Several recent international negotiations and agreements have potentially far-reaching implications for global urban governance. These include the Sendai Framework for Disaster Risk Reduction 2015-2030 (March 2015), the Addis Ababa Action Agenda (July 2015), the 2030 Agenda for Sustainable Development (September 2015), the Paris Climate Agreement (December 2015), the World Humanitarian Summit (May 2016) and – last but not least – the soon to be agreed New Urban Agenda (October 2016).
The implications of these agreements for global urban governance are not yet clear. The Agenda 2030, for example, has a specific goal for sustainable cities and human settlements (SDG 11), but also contains various other targets and indicators related to other goals with a strong urban dimension. This raises questions regarding the extent to which the SDGs have to be implemented in, and with, cities and other urban actors. More broadly, the successful implementation of the urban dimension of the SDGs and other international agreements requires (UN) institutions that can: support implementation at the global, regional, and national levels; coordinate implementation within the UN system; and monitor and review implementation.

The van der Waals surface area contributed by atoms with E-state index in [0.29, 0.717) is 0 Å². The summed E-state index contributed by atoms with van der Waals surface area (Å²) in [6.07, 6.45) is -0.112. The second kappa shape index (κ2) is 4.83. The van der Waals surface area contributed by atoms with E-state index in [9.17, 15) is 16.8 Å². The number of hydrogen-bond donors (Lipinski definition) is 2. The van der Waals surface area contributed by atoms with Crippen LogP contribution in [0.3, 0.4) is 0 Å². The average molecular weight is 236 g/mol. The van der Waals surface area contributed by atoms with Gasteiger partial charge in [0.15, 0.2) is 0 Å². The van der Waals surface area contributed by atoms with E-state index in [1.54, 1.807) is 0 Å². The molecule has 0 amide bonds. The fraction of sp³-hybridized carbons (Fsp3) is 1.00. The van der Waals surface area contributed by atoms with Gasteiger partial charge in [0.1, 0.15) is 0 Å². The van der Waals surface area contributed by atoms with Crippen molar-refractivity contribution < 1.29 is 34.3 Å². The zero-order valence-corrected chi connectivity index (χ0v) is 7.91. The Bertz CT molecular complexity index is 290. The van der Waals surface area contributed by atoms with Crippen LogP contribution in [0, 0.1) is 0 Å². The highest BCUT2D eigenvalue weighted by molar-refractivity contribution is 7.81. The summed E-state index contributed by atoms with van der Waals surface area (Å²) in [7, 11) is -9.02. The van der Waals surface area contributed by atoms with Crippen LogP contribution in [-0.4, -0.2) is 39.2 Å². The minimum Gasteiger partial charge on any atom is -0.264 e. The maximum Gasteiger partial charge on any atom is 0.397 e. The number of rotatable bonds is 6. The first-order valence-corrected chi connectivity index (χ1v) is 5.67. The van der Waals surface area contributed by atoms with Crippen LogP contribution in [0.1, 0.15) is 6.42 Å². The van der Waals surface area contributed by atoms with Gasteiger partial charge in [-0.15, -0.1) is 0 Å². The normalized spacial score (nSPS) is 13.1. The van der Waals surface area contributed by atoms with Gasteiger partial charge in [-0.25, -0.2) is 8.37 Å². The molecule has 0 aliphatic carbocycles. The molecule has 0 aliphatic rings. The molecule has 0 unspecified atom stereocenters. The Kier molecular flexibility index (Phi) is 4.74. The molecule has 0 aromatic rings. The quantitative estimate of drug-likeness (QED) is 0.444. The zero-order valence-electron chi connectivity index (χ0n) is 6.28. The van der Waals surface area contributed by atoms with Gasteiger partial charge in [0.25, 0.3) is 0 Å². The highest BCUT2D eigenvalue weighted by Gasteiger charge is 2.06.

Against this background, adelphi analysed the potential implications of these various agreements for global urban governance. This involved an in-depth investigation of the roles, responsibilities, and capacities of different institutions and organizations in the UN system and beyond as they relate to the urban dimension of these agreements.